Novel dopant activation techniques for high voltage GaN power devices
The GaN material system is on the forefront of next generation power semiconductor devices. Today’s power semiconductor technology is dominated by Si-based MOSFETs and IGBTs. GaN allows for new opportunities not achievable with Si based devices due to its wide bandgap, providing a higher breakdown field, leading to a thinner drift region and lower on-resistance compared to Si-based devices. Thus, a fraction of the material required for a given performance can achieve the same current-handling capability and breakdown voltage of equivalent Si devices.
In our work, we utilize ion implantation and new annealing techniques to develop processes to activate implanted silicon or magnesium in GaN to build p-n junctions. Utilizing a gyrotron beam, a high-power vacuum tube that generates millimeter-wave electromagnetic waves, we will explore the impact of implantation on the microstructural properties of the GaN material and its effects on p-n diode performance.
High performance AlGaN/GaN based high electron mobility transistors in Si
AlGaN/GaN high electron mobility transistors (HEMTs) have attracted a lot of attention for the development of high power and high frequency transistors that find a range of applications in base station amplifiers, radars and power conditioning. Spontaneous and piezoelectric polarization present in nitride devices grown in the c-crystallographic direction induces high density of 2-dimensional electron gas (2DEG). Furthermore, high carrier saturation velocities and high breakdown voltage of the III-nitride material system allows development of the state of the art transistors.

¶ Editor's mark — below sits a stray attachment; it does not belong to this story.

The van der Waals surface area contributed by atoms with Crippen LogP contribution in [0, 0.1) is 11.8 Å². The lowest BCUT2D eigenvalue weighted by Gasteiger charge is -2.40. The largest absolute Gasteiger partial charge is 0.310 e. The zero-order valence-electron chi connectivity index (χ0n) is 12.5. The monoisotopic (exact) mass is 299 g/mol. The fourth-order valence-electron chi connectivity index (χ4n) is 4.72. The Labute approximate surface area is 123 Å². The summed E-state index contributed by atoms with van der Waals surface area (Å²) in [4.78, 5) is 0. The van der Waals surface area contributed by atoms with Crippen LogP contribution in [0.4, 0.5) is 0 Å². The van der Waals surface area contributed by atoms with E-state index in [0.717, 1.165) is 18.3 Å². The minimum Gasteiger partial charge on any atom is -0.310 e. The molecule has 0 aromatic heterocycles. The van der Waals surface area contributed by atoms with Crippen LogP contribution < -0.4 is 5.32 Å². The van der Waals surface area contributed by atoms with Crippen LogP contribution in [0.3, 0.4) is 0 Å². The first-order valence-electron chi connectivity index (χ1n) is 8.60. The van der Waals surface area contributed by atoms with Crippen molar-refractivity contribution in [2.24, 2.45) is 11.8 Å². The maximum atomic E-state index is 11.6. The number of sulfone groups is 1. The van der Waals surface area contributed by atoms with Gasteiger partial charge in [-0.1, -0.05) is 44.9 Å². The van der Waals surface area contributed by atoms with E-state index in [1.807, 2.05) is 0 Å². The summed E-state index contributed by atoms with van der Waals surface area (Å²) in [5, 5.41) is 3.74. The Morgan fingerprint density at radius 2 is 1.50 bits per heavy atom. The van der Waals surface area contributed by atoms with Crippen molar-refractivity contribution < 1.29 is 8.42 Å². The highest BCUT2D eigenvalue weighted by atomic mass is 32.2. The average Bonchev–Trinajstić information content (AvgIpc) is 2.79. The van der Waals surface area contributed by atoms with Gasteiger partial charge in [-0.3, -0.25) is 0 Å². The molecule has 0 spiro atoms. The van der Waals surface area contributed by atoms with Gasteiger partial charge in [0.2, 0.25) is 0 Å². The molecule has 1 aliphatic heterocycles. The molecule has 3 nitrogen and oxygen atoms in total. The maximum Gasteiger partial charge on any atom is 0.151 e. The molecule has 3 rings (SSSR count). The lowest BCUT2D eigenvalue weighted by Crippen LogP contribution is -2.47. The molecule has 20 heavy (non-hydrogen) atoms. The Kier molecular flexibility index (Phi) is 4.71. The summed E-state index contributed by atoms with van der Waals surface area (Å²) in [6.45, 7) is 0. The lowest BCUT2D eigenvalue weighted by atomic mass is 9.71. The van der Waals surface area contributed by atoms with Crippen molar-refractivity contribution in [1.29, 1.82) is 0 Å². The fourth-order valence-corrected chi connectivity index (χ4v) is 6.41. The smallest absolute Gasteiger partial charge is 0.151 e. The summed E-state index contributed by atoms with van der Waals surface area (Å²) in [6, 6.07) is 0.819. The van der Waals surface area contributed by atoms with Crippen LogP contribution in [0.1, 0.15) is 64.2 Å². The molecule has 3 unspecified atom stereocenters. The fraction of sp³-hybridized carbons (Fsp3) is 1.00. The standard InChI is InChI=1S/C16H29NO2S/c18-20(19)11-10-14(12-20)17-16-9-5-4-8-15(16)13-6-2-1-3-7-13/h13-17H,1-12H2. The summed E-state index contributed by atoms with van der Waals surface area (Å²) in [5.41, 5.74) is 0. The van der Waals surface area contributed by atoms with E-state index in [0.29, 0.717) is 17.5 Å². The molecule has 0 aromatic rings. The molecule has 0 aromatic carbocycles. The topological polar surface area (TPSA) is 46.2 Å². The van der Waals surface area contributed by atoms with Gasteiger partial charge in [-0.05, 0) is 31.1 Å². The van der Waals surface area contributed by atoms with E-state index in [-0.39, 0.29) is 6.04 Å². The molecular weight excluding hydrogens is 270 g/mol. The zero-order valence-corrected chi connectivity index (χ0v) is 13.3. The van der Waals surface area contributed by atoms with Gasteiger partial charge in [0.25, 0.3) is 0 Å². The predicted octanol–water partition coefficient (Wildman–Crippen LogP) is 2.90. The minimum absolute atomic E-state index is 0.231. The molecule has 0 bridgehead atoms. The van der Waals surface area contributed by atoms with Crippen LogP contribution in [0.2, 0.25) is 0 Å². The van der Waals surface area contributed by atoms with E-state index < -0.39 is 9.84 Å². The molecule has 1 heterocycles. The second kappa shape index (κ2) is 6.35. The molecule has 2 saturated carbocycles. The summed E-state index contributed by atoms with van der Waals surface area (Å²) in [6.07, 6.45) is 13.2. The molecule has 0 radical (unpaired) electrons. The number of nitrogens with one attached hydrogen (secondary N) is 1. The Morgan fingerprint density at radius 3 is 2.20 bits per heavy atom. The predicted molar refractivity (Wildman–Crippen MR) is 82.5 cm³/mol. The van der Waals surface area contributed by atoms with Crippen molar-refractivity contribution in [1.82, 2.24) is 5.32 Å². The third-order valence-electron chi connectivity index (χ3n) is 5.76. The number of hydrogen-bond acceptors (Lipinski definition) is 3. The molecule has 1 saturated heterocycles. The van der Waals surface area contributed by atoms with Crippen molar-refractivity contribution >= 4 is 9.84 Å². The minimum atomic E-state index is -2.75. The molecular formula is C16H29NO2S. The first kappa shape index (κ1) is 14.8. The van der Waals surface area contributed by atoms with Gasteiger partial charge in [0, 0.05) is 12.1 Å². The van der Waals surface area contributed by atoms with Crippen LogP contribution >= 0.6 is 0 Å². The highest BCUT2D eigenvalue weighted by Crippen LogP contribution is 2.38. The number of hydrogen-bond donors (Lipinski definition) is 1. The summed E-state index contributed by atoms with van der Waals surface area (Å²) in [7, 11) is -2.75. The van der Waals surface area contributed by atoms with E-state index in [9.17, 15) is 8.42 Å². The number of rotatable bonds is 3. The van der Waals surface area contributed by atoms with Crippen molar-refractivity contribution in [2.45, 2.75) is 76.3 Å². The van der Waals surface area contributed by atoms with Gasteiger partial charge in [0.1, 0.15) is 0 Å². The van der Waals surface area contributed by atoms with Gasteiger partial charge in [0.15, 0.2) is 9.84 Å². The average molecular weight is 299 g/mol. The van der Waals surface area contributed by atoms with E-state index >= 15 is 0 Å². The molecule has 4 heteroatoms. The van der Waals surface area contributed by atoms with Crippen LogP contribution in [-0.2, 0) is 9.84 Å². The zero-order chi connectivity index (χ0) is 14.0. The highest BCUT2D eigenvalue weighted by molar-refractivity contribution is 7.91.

In our lab, we have adopted a holistic approach to design high performance AlGaN/GaN HEMTs on Si substrate by combining density functional theory calculation to understand behavior of Ga, Al, and N adatom diffusion on GaN and AlN surfaces, energy band engineering and device simulation, development and employment of novel growth techniques (adatom migration enhanced MOCVD), optimization of the fabrication process and the design of dedicated masks for integrating various device design techniques.
Cs-free polarization-engineered III-Nitride photocathode
III-Nitride based photocathodes have been the subject of much research in photoemissive devices for ultraviolet detection in astronomy, planetary or defense applications. In order to achieve high quantum efficiency (QE), negative electron affinity (NEA) is necessary. NEA is conventionally reached via surface cesiation which requires special in-situ fabrication steps, including cleaning and activation in vacuum and sealed-tube packaging, due to Cesium’s high chemical activity. Photocathodes using this technology have been reported to suffer from chemical instability and QE degradation over time.